Juan David Campolargo

FREEGEORGE: The Call For Automation

It’s 11:04 PM on a snowy winter night. It’s dark, lonely, and difficult to walk, so I take the bus.

I always try to greet the bus drivers with a smile and ask them, “How are you?” If they reply and seem like they want to keep going, we continue talking. These drivers have the most interesting stories, from pain and regrets to happiness and gratefulness. 

On this night, I talked to George. We start a conversation about crime around the city and the university area. But we get deeper. He tells me about his background, why he’s driving the bus, and what he wishes he had done differently with his life. 

I listen. He continues.

Sometimes, what all of us want is someone who listens to us, truly listens. 

He told me he went to a community college but partied too much. After the first year, he was no longer going to school. What came after was twenty years of hard work, regrets, and finding the energy to keep living every day. 

George is about to cry. I continue listening. 

“What’s been on your mind lately? Anything exciting to you?” I asked. 

I have not been able to stop thinking about his answer ever since. 

George says, “Well man, I drive the bus twelve hours a day, and after I get off, all I want to do is sleep to recover. My kids are six and eight, and they want me to play with them but I physically can’t. I try my best though.”

George isn’t alone. Millions of people in the U.S. and around the world have these types of jobs to survive and pay the bills. But it takes a huge toll on them, the inability to have a life because of how tiring these jobs are. In George’s case, he does what he does for his kids. 

The engineer part of me immediately thinks, “What the hell is going on? Why can’t we just automate these buses?” [1]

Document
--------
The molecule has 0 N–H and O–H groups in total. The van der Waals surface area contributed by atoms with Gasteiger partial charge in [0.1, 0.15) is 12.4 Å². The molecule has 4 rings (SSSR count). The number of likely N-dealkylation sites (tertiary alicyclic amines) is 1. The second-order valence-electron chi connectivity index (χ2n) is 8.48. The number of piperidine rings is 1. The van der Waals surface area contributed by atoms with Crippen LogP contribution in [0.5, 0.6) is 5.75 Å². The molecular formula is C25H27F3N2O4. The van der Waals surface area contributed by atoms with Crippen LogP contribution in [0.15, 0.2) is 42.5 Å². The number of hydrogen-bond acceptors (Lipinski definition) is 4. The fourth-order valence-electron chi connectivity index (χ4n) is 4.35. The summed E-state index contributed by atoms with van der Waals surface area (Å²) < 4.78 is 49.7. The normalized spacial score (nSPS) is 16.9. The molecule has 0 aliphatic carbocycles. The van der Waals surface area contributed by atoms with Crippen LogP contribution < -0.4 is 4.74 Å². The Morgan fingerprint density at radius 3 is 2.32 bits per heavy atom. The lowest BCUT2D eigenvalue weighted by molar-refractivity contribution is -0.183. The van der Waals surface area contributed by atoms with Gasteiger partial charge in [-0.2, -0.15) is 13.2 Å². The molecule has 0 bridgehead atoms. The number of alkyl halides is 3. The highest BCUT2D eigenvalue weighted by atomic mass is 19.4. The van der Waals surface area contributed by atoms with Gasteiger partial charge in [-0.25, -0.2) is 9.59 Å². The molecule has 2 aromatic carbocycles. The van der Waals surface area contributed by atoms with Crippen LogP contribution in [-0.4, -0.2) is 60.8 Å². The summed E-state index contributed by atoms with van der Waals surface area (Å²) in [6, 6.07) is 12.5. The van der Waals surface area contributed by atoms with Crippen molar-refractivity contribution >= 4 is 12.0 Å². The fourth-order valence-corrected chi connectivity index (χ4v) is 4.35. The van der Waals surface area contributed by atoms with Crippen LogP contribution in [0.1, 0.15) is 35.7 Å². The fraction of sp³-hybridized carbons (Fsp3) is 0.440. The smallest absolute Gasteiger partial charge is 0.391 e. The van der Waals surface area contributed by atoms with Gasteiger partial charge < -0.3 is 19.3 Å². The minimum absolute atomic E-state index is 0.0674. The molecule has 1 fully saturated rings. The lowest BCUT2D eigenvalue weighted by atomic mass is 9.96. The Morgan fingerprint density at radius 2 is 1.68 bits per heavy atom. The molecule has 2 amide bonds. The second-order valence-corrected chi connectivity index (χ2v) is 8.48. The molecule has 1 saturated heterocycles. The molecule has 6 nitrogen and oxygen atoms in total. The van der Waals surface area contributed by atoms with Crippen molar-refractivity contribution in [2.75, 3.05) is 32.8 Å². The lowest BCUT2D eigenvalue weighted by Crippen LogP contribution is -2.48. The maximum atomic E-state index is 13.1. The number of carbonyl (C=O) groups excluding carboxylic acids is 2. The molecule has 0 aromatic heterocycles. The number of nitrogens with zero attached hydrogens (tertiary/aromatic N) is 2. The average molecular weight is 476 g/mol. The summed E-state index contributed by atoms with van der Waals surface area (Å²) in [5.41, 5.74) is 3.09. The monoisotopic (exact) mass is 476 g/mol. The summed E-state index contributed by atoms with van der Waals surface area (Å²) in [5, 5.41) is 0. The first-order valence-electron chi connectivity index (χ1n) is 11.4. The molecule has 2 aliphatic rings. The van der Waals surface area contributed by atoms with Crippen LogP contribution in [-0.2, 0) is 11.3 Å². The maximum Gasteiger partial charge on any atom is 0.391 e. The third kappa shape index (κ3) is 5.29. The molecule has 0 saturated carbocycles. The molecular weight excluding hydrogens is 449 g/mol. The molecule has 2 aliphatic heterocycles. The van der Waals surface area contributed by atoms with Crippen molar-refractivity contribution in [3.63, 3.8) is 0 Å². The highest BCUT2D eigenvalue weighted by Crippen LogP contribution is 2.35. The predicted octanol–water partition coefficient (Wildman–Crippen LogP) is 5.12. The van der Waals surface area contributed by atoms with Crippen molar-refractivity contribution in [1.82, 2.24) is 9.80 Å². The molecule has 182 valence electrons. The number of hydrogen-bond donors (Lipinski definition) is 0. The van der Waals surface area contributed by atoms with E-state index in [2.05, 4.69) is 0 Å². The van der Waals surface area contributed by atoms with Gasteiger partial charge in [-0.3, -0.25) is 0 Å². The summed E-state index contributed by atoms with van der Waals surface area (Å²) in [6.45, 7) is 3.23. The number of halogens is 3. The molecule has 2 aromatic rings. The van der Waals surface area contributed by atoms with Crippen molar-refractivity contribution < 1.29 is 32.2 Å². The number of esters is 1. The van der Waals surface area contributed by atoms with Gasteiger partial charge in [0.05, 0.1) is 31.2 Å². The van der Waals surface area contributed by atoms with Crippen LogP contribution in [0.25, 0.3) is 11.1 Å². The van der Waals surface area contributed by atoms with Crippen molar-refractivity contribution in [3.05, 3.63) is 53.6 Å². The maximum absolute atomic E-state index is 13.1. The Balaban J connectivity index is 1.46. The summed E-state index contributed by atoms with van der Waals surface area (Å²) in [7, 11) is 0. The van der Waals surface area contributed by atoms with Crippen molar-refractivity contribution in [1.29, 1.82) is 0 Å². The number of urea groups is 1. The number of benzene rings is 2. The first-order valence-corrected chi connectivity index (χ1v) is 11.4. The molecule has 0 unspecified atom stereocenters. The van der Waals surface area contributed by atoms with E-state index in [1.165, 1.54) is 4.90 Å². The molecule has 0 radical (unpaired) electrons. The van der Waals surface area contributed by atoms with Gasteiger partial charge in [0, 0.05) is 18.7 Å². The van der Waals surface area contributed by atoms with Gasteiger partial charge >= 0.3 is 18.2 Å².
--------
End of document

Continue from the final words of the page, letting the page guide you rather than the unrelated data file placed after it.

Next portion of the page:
We know we can. We have the technology and we can make it happen. Look up “Autonomous Buses.” Why doesn’t it happen? We need to try harder. 

Regulation or other reasons can’t be the reason why George will be physically incapable of having a life outside of work. It can’t be it. 

Another reason might be that researchers or people working on autonomous buses don’t think it’s a problem or realize it is. For example, I’ve never seen a professor on a bus. 

Automation is a way for George to take control of his life. He told me he wants to finish his community college degree. He finished one year back in his twenties. Now, he’s in his fifties and would like to go back and finish that year. 

But we need a new word for when we need automation to liberate people like George. 

I want to call this new word, “freegeorge.” Freegeorge [2] is a call for increased automation for tiresome that take away all of the brain’s energy.

Freegeorge is the call for automation and a better future for George and millions of others. He needs us. They need our help. 




[1] Someone asked me this, “If buses were automated, what would happen to all the Georges? What work would they do? Isn't that what happened to a lot of jobs when computers came along?” That’s a bad question because we’re only thinking about the present. Is it possible that George could lose his job? In a way, that is the goal. We want George to stop driving the bus. 

What other job could he do? That is where education comes in, or maybe because of his experience, he could work with programmers and technicians to make the bus automation smoother. He could help train the neural net by driving a testing bus, or telling programmers what they wouldn’t know. 

But ultimately, when this happens, George will need two things. First, he will need time. To study, to figure out what he loves doing, and to help out his family. Secondly, during this time, he cannot stop feeding his kids or paying the bills. He will need money to survive, and that is where solutions like UBI (universal basic income) could work. Not just free money but directed money towards education and exploration. 

[2] Originally, I wanted to call freegeorge, “freeloc” inspired by C programming. I wanted to combine malloc(), which is how you allocate memory, and free(), which is how you deallocate it. 

But unless you’ve programmed in C, explaining where loc comes from distracts us from the story. Freegeorge seems to work out nicely. 


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Tags: automation